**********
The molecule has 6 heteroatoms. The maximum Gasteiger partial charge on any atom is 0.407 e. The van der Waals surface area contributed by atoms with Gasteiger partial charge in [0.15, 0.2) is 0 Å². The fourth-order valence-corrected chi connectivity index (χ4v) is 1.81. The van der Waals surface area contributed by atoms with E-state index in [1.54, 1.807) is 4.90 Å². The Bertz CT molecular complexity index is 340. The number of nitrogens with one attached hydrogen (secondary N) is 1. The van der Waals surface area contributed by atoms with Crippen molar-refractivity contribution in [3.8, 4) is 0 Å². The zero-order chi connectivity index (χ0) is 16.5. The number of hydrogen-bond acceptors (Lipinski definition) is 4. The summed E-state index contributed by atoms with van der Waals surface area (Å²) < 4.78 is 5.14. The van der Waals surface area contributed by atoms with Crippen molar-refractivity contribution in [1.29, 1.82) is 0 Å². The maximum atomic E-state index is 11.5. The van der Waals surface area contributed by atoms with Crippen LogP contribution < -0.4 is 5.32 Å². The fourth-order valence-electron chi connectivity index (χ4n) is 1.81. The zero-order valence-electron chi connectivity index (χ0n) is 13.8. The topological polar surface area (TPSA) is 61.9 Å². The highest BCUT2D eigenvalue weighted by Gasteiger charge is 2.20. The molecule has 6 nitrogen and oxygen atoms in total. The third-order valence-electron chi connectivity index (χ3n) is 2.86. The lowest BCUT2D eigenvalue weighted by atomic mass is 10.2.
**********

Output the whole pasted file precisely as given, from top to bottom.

The molecule has 6 heteroatoms. The maximum Gasteiger partial charge on any atom is 0.407 e. The van der Waals surface area contributed by atoms with Gasteiger partial charge in [0.15, 0.2) is 0 Å². The fourth-order valence-corrected chi connectivity index (χ4v) is 1.81. The van der Waals surface area contributed by atoms with E-state index in [1.54, 1.807) is 4.90 Å². The Bertz CT molecular complexity index is 340. The number of nitrogens with one attached hydrogen (secondary N) is 1. The van der Waals surface area contributed by atoms with Crippen molar-refractivity contribution in [3.8, 4) is 0 Å². The zero-order chi connectivity index (χ0) is 16.5. The number of hydrogen-bond acceptors (Lipinski definition) is 4. The summed E-state index contributed by atoms with van der Waals surface area (Å²) < 4.78 is 5.14. The van der Waals surface area contributed by atoms with Crippen molar-refractivity contribution in [1.29, 1.82) is 0 Å². The maximum atomic E-state index is 11.5. The van der Waals surface area contributed by atoms with Crippen LogP contribution < -0.4 is 5.32 Å². The fourth-order valence-electron chi connectivity index (χ4n) is 1.81. The zero-order valence-electron chi connectivity index (χ0n) is 13.8. The topological polar surface area (TPSA) is 61.9 Å². The highest BCUT2D eigenvalue weighted by Gasteiger charge is 2.20. The molecule has 6 nitrogen and oxygen atoms in total. The third-order valence-electron chi connectivity index (χ3n) is 2.86. The lowest BCUT2D eigenvalue weighted by atomic mass is 10.2.